The European Union, with a few exceptions, notably Hungary, has solidly supported Ukraine for the last 12 months, said Jones.
“So it's not what Putin expected in the case of Europe,” he said. “Most of the 27 countries that make up the European Union have really shown quite considerable solidarity in that respect.”
Economic sanctions intended to punish Russia and choke off the resources it needs to wage war have not, so far, worked. Russia found new markets in China and Indian for its exports of oil and gas. But, Jones believes eventually Russia’s domestic economy will be severely impacted.
“Quite apart from the oil and gas so many Western companies have pulled out,” Jones said. “Russia has been able to plug the gap to some degree, but the future looks bleak for the Russian economy. And this is why I'm thinking of a scenario in which we might just see some real, real economic and therefore, political crisis in Russia that really threaten the system that is Putinism.”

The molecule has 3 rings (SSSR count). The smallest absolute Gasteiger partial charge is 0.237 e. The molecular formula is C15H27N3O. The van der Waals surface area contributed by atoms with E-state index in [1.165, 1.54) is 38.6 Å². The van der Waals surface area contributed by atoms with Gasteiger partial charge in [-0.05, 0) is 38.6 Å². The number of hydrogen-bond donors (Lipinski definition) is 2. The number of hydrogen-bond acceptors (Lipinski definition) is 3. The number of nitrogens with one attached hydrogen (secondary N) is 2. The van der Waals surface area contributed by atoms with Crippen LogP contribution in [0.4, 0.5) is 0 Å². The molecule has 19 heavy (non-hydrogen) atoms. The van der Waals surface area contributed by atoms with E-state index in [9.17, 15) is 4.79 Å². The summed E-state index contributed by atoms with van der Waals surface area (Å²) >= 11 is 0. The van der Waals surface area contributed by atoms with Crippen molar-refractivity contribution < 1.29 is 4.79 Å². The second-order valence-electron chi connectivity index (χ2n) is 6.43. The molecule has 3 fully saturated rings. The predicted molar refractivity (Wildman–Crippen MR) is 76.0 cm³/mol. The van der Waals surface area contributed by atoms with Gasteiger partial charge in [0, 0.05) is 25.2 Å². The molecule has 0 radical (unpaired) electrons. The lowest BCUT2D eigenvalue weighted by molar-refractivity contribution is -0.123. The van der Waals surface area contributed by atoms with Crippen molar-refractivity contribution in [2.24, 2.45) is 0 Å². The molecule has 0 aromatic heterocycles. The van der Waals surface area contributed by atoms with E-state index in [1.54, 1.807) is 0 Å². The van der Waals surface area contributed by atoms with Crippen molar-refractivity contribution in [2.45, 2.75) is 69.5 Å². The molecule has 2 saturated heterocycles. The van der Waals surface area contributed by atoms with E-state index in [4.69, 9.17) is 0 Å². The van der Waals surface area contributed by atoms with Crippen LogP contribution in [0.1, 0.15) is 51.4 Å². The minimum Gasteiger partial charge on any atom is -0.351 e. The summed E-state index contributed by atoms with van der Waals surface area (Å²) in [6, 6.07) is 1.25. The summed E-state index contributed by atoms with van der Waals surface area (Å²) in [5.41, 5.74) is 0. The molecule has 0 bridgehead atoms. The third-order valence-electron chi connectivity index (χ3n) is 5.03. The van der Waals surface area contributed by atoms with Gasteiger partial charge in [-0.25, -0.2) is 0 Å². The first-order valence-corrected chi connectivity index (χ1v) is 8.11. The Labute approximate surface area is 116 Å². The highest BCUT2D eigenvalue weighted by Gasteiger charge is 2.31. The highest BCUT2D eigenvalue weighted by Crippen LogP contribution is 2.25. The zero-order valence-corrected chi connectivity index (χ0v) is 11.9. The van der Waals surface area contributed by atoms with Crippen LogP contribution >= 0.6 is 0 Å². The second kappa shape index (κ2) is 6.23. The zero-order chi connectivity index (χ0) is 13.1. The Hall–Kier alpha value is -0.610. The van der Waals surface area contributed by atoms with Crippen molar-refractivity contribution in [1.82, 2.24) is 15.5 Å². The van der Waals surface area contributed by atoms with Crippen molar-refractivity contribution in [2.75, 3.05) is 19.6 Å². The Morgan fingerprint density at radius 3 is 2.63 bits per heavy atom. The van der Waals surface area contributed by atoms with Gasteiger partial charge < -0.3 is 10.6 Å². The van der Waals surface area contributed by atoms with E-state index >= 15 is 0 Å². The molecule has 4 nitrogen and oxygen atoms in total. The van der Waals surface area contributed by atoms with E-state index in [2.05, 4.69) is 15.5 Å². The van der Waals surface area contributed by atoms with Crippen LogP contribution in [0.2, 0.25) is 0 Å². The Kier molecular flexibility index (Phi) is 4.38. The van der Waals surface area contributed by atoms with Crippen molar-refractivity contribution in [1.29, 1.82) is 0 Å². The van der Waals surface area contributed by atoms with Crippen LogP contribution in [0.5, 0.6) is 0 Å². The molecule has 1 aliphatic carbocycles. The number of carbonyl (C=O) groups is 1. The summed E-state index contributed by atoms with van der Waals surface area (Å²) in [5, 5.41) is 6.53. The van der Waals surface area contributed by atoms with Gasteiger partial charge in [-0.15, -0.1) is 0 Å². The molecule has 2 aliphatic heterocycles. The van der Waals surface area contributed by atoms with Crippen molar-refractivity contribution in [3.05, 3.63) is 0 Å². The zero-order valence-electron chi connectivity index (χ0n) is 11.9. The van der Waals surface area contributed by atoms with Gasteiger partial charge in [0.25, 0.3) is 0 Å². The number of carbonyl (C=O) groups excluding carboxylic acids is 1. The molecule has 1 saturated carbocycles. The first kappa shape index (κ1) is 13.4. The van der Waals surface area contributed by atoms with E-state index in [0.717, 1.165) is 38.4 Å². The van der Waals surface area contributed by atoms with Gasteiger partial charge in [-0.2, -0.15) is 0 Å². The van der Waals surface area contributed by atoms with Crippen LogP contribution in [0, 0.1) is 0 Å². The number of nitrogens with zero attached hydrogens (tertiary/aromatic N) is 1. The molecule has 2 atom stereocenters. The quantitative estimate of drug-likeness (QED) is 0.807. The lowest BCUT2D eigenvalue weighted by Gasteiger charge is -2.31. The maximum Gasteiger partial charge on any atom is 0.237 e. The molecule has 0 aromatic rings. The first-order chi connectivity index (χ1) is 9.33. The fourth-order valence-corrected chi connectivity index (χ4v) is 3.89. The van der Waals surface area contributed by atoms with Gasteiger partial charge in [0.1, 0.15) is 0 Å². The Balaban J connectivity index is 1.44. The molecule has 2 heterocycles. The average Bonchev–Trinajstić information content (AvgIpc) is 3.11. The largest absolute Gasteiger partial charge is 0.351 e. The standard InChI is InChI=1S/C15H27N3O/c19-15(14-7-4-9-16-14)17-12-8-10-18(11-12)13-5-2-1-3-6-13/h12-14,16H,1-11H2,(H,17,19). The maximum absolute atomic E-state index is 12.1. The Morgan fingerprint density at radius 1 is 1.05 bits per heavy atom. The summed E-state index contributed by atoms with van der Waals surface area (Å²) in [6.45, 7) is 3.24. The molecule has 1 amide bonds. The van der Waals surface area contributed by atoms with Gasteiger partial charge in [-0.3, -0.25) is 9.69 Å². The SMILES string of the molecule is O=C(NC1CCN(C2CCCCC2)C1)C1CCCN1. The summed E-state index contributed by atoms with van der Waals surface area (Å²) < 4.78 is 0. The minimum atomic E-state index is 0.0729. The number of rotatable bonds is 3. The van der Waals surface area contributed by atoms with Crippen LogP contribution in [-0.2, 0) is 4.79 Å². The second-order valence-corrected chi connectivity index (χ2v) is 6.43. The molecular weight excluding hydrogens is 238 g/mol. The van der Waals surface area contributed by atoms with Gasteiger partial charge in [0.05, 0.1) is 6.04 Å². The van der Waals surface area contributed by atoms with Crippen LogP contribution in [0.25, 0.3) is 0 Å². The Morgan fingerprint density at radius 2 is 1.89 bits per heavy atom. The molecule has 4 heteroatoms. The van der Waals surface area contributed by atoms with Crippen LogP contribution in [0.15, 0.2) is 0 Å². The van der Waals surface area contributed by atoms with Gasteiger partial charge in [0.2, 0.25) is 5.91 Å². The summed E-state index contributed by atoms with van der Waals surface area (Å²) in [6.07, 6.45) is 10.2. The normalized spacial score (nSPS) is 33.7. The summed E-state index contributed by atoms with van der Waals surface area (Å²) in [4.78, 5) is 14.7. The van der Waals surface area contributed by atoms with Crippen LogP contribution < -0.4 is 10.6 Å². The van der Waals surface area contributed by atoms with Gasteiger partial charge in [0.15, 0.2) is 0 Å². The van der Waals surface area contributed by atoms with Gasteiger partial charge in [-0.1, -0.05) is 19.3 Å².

One positive from the war is that because of the cutoff of Russian natural gas, European countries have accelerated conversions to renewable energy sources.
One year after Russia invaded Ukraine, there is no clue about how the war might end, said Pleshakov.
“There is no good outcome for Russia in this war,” he said. “No territorial grab can be lasting. So in that situation, how can this war? At the same time, we know that Ukrainians, no matter how horrible the situation in Ukraine is, the majority of Ukrainians are still willing to fight till victory. And as of now, the victory to them means kicking Russia out.”
With Russia apparently preparing for an offensive in the spring, the question may come down to how long can Ukrainians hold out?
“That is the question I'm asking myself too,” Pleshakov said. “Because no matter how united and brave the people of Ukraine are, they are under immense pressure and hardship is horrible. And of course, that's what Putin is hoping for that at some point the hardship will become too much for people, and they will sue for peace.”
Whatever political solution eventually ends the war, Jones said it will have to be carefully crafted to avoid resentments and humiliations that could lead to another war.